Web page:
5  2/5 Positive  Positive  Positive  Positive  Positive  
5/5  NT  NT  NT  NT  NT  
7  4/5  Positive Positive  Positive  Positive  Positive  
8  5/5 NT  NT  NT  NT  NT 
Clone No. Fresh CML Cells CEM HEL K562Molt 4 P39
1  5/5  Positive  Positive  Positive Positive  Positive  
2  5/5  Positive  Positive Positive  Positive  Positive  
3  5/5* Positive Positive  Positive  Positive  Positive  
5  2/5 Positive  Positive  Positive  Positive  Positive  
5/5  NT  NT  NT  NT  NT  
7  4/5  Positive Positive  Positive  Positive  Positive  
8  5/5 NT  NT  NT  NT  NT 

Abbreviation: NT, not tested.

*

Weakly positive.

Fig. 3.

Northern blot analysis for the expression of clone no. 4 and GAPDH, showing clone no. 4 mRNA in leukemia cells derived from two of the four other CML patients (lane 1, RNA from leukemia cells derived from patient C.D.; lanes 2, 3, 4, and 5, RNA from leukemia cells derived from four other CML patients).

Fig. 3.

Northern blot analysis for the expression of clone no. 4 and GAPDH, showing clone no. 4 mRNA in leukemia cells derived from two of the four other CML patients (lane 1, RNA from leukemia cells derived from patient C.D.; lanes 2, 3, 4, and 5, RNA from leukemia cells derived from four other CML patients).

Fig. 4.

Northern blot analysis for the expression of clone no. 4 and GAPDH in leukemia cell lines, normal bone marrow, and patient C.D., showing clone no. 4 mRNA in K562 cells (lane 1, P39; lane 2, Molt 4; lane 3, K562; lane 4, HEL; lane 5, CEM; lane 6, normal bone marrow; lane 7, patient C.D.).

Fig. 4.

Northern blot analysis for the expression of clone no. 4 and GAPDH in leukemia cell lines, normal bone marrow, and patient C.D., showing clone no. 4 mRNA in K562 cells (lane 1, P39; lane 2, Molt 4; lane 3, K562; lane 4, HEL; lane 5, CEM; lane 6, normal bone marrow; lane 7, patient C.D.).

Expression of the identified genes in normal tissues.

The mRNA expression of these eight gene sequences was also evaluated by Northern blot analysis using total RNA derived from a small panel of normal tissues, namely, bone marrow, brain, lungs, small intestine, muscle, spleen, and testis. Table 3 shows that clones no. 1, 2, 3, 5, 6, 7, and 8 are widely expressed amongst the normal tissues. However, expression of gene sequence from clone no. 4 appears to be restricted to only normal testis (Fig 5). In particular, we did not detect expression of the gene sequence in normal bone marrow.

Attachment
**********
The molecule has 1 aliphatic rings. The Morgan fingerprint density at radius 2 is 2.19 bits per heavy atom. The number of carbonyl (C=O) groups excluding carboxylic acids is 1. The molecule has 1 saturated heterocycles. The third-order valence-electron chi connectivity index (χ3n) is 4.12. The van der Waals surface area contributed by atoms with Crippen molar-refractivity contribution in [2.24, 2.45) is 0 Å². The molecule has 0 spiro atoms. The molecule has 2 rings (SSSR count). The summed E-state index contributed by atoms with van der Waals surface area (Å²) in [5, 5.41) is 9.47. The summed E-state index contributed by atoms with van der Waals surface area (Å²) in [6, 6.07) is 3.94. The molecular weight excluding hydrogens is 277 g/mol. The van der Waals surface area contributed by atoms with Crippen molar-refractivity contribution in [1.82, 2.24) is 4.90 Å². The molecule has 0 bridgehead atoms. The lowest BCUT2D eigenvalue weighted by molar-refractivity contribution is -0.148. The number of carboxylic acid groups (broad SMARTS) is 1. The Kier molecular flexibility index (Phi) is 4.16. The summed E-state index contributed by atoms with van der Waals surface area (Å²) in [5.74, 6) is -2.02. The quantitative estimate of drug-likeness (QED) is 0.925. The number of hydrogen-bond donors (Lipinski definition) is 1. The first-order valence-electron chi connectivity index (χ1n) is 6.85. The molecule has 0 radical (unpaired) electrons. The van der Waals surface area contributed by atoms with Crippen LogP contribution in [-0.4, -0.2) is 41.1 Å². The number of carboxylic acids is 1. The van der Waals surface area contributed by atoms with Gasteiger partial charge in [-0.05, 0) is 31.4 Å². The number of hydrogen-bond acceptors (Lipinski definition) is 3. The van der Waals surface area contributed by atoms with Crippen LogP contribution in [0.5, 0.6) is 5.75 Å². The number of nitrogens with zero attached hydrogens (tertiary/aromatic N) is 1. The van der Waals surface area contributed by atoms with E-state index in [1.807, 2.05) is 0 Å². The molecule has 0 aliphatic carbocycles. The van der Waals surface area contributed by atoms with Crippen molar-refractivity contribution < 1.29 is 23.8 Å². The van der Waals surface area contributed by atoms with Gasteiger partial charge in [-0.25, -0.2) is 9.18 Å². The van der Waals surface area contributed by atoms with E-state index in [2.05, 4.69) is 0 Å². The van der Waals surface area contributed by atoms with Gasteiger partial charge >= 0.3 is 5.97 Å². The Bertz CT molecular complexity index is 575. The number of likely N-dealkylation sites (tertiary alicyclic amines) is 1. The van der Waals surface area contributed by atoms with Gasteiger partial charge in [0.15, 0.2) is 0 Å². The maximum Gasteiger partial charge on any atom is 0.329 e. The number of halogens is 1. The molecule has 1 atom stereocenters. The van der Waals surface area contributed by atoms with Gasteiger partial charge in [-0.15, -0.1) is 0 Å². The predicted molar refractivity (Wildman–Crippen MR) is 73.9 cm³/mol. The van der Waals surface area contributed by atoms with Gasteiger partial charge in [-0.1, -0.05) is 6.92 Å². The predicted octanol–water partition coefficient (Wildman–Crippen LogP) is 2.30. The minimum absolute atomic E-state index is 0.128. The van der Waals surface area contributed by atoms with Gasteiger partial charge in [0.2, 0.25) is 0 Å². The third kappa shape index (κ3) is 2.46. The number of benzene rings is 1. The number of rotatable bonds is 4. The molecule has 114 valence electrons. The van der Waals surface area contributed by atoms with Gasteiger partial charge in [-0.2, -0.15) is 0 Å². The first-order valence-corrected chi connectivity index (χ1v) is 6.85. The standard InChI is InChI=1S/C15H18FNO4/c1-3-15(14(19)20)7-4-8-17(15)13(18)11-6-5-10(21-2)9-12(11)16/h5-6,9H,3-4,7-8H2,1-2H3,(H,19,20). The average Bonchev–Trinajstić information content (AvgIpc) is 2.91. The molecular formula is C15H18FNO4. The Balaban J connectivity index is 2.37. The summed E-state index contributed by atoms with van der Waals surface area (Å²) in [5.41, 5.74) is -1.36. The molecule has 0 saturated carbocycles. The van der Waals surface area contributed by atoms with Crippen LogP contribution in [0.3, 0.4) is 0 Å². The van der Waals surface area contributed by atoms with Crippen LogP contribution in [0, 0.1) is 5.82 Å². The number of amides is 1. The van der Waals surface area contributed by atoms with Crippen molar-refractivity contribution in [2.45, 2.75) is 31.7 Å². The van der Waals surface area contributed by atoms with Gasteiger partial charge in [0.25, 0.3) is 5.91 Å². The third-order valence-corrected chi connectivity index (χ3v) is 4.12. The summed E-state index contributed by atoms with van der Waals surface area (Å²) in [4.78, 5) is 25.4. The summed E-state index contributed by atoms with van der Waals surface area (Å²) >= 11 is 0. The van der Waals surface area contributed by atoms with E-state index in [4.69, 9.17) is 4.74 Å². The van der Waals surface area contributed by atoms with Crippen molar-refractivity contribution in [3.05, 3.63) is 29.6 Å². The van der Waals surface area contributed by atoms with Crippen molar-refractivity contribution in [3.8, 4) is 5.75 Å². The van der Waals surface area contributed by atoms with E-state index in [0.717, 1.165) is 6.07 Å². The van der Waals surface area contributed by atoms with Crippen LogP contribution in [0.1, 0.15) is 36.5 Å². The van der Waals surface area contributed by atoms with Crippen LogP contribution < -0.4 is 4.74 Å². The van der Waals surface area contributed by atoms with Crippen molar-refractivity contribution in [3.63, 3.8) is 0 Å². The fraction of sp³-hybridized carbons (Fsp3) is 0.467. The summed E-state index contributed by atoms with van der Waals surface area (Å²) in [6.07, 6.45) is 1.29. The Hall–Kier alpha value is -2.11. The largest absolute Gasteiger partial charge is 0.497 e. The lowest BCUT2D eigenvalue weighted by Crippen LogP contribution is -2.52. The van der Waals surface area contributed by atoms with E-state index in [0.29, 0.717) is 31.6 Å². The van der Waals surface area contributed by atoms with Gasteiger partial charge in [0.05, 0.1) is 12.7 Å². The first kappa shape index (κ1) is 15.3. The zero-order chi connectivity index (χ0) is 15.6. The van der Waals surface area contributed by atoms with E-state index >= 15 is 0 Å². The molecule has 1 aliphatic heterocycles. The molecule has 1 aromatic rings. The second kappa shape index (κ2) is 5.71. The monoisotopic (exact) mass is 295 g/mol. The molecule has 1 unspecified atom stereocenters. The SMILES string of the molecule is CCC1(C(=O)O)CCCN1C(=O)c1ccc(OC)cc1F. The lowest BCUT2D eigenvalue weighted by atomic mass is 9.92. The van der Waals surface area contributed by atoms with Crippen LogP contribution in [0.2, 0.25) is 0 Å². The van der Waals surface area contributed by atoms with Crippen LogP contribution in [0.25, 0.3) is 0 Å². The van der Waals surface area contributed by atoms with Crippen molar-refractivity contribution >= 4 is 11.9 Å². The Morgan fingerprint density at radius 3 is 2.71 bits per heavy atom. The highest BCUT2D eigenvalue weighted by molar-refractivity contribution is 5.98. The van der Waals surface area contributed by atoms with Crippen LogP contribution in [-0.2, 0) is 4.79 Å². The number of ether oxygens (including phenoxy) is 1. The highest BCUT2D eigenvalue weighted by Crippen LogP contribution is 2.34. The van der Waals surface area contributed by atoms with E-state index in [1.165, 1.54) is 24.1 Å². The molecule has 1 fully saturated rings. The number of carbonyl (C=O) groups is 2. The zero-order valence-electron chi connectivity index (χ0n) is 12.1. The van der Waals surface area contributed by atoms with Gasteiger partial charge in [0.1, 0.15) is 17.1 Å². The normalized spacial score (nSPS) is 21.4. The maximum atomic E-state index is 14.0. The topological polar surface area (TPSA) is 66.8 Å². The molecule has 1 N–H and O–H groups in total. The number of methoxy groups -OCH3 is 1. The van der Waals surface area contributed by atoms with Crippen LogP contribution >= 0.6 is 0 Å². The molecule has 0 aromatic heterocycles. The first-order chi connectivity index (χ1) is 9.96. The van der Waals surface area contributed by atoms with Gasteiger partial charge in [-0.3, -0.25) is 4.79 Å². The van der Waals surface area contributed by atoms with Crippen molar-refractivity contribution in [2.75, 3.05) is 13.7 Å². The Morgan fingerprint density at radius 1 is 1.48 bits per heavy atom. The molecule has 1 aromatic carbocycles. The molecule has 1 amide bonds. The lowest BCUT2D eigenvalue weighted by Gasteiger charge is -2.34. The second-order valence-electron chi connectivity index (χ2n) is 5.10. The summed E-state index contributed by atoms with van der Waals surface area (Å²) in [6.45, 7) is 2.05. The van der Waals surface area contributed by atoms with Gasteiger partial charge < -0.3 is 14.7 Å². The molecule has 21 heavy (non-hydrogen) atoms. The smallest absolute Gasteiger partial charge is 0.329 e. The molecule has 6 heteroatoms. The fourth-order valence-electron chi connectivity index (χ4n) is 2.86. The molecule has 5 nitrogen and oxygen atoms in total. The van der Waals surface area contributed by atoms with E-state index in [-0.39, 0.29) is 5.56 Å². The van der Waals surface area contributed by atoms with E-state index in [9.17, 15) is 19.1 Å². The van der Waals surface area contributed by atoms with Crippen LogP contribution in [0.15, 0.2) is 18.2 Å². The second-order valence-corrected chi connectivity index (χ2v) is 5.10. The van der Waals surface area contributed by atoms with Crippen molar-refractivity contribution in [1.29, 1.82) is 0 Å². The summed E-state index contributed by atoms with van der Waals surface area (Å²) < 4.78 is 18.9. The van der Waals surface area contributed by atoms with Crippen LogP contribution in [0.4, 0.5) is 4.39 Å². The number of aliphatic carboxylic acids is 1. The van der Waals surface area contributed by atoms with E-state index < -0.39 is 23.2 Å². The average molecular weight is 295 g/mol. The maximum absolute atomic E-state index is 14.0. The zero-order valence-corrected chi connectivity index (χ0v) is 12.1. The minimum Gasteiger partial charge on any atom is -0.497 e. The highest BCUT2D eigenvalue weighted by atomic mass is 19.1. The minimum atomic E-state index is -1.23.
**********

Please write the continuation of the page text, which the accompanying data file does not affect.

Table 3.

mRNA Expression in Normal Tissues

Clone No. Bone Marrow Brain Lungs Small IntestineMuscle Spleen Testis
1  Positive  Positive Positive  Positive  Positive  Positive  Positive  
Positive  Negative  Positive  Positive  Weak positive Positive  Positive  
3  Positive  Positive  Positive Positive  Positive  Positive  Positive  
5  Positive Positive  Positive  Positive  Positive  Positive Positive  
6  Positive  Negative  Positive  Positive Weak positive  Positive  Strong positive  
7  Positive Negative  Positive  Positive  Positive  Positive Positive  
8  Positive  Positive  Positive  Positive Positive  Positive  Positive 
Clone No. Bone Marrow Brain Lungs Small IntestineMuscle Spleen Testis
1  Positive  Positive Positive  Positive  Positive  Positive  Positive  
Positive  Negative  Positive  Positive  Weak positive Positive  Positive  
3  Positive  Positive  Positive Positive  Positive  Positive  Positive  
5  Positive Positive  Positive  Positive  Positive  Positive Positive  
6  Positive  Negative  Positive  Positive Weak positive  Positive  Strong positive  
7  Positive Negative  Positive  Positive  Positive  Positive Positive  
8  Positive  Positive  Positive  Positive Positive  Positive  Positive 
Fig. 5.

Northern blot analysis for the expression of clone no. 4 and GAPDH showing clone no. 4 mRNA in normal testis (lane 1, lungs; lane 2, spleen; lane 3, muscle; lane 4, testis; lane 5, small intestine; lane 6, brain; lane 7, normal bone marrow).

Fig. 5.

Northern blot analysis for the expression of clone no. 4 and GAPDH showing clone no. 4 mRNA in normal testis (lane 1, lungs; lane 2, spleen; lane 3, muscle; lane 4, testis; lane 5, small intestine; lane 6, brain; lane 7, normal bone marrow).

Prevalence of high-titer antibodies against the identified antigens amongst sera from patients and healthy donors.

Screening was performed using diluted sera from a group of patients with CML and other hematological diseases and normal healthy donors. The clinical characteristics of these patients are shown in Table 4. Because the prevalence of autoantibody is influenced by the sex and age of the patients, we first determined any differences in the distribution of these two parameters in each of the sample groups. There was no difference in the sex distribution of patients with CML compared with the groups of normal healthy donors or patients with other hematological malignancies. Whereas there was no difference in the age distribution of CML patients and normal healthy donors, CML patients were significantly younger than those with other hematological malignancies (P < .0003).

Table 4.

Clinical Characteristics of Study Groups

Diagnosis SexAge (yrs)
Male Female Mean MedianRange
CML  10  5  52  58  16-72  
Normal 13  11  59.3  61  21-82  
Other hematological malignancies  15  23  70.8  72  33-87 
Diagnosis SexAge (yrs)
Male Female Mean MedianRange
CML  10  5  52  58  16-72  
Normal 13  11  59.3  61  21-82  
Other hematological malignancies  15  23  70.8  72  33-87 

Other hematological malignancies consisted of multiple myeloma (13), myeloproliferative diseases (8), non-Hodgkin’s lymphoma (7), myelodysplasia (4), monoclonal gammopathy of unknown significance (3), chronic lymphocytic leukemia (2), and large granular lymphocytic leukemia (1). No differences between sex distribution in each group and no differences in the age distribution between CML patients and normal healthy donors were found. However, CML patients were significantly younger than patients with other hematological malignancies (P < .0003).